Marketing audit of Pontero (in Appendix) details about the growth in enriched milk and how this can be related to the decline of Pontero’s market share especially in large families with children. It is also noteworthy that Pontero has lost huge amount of shelf space and that its competitors now have access to important hypermarkets. They have been able to focus their distribution network on important shops with large volumes rather than the sheer number of shops.
Recommendations for Pontero
Pontero by being largely product centred and not customer centred, have already destroyed the opportunity to launch ‘enriched milk. However, since there is evident growth in this segment, Pontero must develop alternate products that address the needs of customers in this segment, e.g. Soy milk, Goat’s milk, etc. They could also further promote the health benefits of skimmed milk.
Pontero has been able to leverage a strong brand and thus charge premium prices for its milk. Based on comparison between prices in hypermarkets and other channels, there is some evidence that competitors might be offering better margins to retailers, thus resulting in more shelf space for them.
An important indicator for Pontero’s decline is their loss in shelf space. Pontero must improve its distributor network, work on retailer relationships and offer them better margins. Pontero might also want to focus their effort on retailers with large volume compared to large number of small shops.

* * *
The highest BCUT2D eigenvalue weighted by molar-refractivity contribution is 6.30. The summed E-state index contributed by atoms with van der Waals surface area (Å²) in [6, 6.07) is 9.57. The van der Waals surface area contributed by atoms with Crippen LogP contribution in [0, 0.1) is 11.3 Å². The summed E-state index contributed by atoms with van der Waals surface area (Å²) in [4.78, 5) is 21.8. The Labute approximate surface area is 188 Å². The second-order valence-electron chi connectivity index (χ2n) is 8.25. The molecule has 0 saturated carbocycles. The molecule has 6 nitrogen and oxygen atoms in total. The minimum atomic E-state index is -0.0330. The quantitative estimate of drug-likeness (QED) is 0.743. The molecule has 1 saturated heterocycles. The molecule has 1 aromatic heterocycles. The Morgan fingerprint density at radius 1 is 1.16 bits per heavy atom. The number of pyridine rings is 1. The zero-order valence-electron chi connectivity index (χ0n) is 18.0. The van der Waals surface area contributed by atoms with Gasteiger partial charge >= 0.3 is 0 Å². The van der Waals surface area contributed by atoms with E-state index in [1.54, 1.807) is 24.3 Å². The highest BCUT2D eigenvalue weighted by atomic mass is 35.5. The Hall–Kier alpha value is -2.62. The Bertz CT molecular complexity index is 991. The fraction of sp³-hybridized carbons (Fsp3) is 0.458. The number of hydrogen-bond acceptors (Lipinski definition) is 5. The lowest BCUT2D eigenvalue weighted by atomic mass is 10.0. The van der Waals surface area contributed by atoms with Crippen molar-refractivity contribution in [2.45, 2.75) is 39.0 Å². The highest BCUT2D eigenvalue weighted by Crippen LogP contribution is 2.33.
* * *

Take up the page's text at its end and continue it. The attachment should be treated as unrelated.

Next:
Pontero must accept the market demands for enriched milk and stop campaigning against it even if they don’t produce enriched milk. It could rather focus on alternate products they develop for this segment and further reinforcing the strong brand they possess.
Tetra Pak’s opportunities in Italy
Tetra Pak with 80% market share in Italy, must not be intertwined in its customers’ problems. Though Pontero is Tetra Pak’s biggest customer in Italy, they must recognize that if Pontero does not adopt a customer driven strategy, it is likely that they would further decline. Tetra Pak thus must not only attempt to stop this decline, but also plan ahead and bolster its relationship with other major players in Italy like Andina and Filo.
5 Summary of Recommendations (TOWS Matrix)
· Market share
· Global Operations and decentralized culture
· Financial Muscle
· Wide Product portfolio
· Dependence on milk packaging
· Vulnerable pricing strategy
· Organization structure that inhibits learning
· Growth in plastic packaging
· Growth in enriched milk segment
· Globalization and growth in emerging economies
The acquisition of new businesses allows Tetra Pak capitalize on the growing plastics packaging market
Enriched milk, a premium product might require premium packaging and Tetra Pak with its superior quality, might be the best choice
The acquisition of Alfa Laval allows Tetra Pak to capitalize on providing complete solutions to milk producers and further increase switching costs for their existing customers.
Tetra Pak must improve their marketing efforts in plastics and improve their product portfolio for the non-aseptic packaging market.
Tetra Pak must address the issue of competitive pricing in two ways, i.e. continue to innovate and produce premium products with higher pricing, but also match or better pricing in products with higher degree of competition.
While retaining the decentralized structure, Tetra Pak must develop an organization wide shared marketing practice that helps build synergy.
· Decline in milk consumption in Western Europe